STAY­ING WELL

Women's Weekly (Malaysia) - - INSPIRE -

What is most ef­fec­tive in treat­ing anx­i­ety or de­pres­sion dif­fers from per­son to per­son, but there are many things you can do to help your­self get bet­ter and pre­vent a re­lapse

MOVE FOR BET­TER MEN­TAL HEALTH

Ex­er­cise is good for your phys­i­cal health, but it also has some great ben­e­fits for your men­tal health. It...

Im­proves mood. When you ex­er­cise your brain re­leases chem­i­cals like en­dor­phins and sero­tonin that im­prove mood.

Re­duces iso­la­tion. Get­ting out while you ex­er­cise lessens feel­ings of iso­la­tion. Low­ers stress. This helps to re­lieve feel­ings of anx­i­ety. Helps you con­nect. Join­ing a gym or ex­er­cise class helps you meet oth­ers. Im­proves sleep. Sleep­ing well is cor­re­lated with bet­ter mood.

How much ex­er­cise?

At least 30 min­utes of mod­er­ate-toin­ten­sive ac­tiv­ity on most or all days of the week.

PET BEN­E­FITS

It’s no se­cret that own­ing a pet can bring joy into our lives, but new re­search shows a furry friend can also play an im­por­tant role in the man­age­ment of long-term men­tal ill­ness. Just pat­ting a pet can ease stress and re­duce blood pres­sure, while hav­ing a dog is a great mo­ti­va­tor to get out­doors. Hav­ing a pet to care for also gives your day pur­pose.

TRUST YOUR GUT

Pro­bi­otics or good bac­te­ria are well known for their pos­i­tive ef­fects on di­ges­tive health, but be­cause of the strong con­nec­tion be­tween our brain and our gut, sci­en­tists are find­ing they may also work to lower lev­els of anx­i­ety and de­pres­sion. You can start by eat­ing a good-qual­ity nat­u­ral yo­ghurt or ke­fir on most days, and in­tro­duc­ing fer­mented foods like sauer­kraut, miso, tem­peh and kim­chi into your diet.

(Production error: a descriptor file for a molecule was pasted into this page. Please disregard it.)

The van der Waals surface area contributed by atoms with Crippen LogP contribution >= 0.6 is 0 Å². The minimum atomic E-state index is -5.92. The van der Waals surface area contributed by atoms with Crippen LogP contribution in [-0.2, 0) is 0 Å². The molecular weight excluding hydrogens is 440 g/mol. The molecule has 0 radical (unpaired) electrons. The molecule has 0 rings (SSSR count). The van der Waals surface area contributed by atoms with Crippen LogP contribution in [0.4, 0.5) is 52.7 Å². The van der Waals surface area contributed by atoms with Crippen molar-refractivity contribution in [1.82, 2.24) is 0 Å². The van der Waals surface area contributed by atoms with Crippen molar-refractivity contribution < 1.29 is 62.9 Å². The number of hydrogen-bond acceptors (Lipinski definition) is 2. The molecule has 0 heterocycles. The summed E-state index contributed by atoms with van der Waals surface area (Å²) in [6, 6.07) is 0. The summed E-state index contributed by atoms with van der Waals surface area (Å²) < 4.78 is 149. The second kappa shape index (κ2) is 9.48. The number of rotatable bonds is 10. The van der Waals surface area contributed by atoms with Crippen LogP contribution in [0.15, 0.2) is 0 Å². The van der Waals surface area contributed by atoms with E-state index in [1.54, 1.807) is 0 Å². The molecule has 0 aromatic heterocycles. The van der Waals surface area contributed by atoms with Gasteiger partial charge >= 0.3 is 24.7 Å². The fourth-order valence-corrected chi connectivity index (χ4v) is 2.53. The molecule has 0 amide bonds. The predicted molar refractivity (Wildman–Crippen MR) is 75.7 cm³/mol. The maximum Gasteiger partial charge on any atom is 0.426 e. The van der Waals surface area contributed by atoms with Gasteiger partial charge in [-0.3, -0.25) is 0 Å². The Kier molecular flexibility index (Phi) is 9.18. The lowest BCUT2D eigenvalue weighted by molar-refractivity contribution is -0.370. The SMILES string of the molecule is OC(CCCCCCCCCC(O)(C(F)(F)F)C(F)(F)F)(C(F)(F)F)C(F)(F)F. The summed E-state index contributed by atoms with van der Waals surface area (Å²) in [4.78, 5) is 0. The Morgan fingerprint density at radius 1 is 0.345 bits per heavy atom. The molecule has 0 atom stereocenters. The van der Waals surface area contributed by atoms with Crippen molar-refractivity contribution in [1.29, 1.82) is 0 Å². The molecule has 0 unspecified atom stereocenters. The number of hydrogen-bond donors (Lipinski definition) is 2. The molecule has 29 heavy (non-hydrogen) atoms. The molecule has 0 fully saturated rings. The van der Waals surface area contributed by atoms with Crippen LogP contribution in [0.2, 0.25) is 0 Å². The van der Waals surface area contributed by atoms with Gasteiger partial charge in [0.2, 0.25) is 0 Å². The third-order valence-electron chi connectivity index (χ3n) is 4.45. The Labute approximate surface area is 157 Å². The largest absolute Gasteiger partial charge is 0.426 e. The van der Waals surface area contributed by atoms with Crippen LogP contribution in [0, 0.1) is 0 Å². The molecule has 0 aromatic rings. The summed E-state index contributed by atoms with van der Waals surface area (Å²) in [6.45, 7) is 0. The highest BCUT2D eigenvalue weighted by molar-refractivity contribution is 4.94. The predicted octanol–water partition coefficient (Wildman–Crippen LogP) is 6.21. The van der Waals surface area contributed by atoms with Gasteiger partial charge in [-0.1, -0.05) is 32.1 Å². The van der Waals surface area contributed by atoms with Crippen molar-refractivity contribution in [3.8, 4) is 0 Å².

DRINK­ING DOWN­SIDE

Limit your al­co­hol in­take if you choose to drink. Heavy drink­ing can lead to de­pres­sion or make it worse, since al­co­hol is a de­pres­sant. Even at mod­er­ate lev­els, al­co­hol can re­duce the ef­fec­tive­ness of an­tide­pres­sants.

THE SLEEP EF­FECT

When sleep is dis­rupted over and over, it can al­ter brain ac­tiv­ity and the chem­i­cals that af­fect a per­son’s mood, which may ex­plain why peo­ple with in­som­nia are 10 times more likely to be di­ag­nosed with de­pres­sion. Ob­struc­tive sleep ap­noea, a con­di­tion in which a per­son wakes fre­quently and very briefly through­out the night, is linked to de­pres­sion as well.

What you can do: If you find your­self sleep­ing too lit­tle or too much on a reg­u­lar ba­sis, con­sult your doc­tor who will de­cide if fur­ther tests or a treat­ment plan is nec­es­sary. If you’re one of the 45 per cent of Aus­tralians who don’t sleep well, go to sleep­health­foun­da­tion.org.au for

sleep-well tips.

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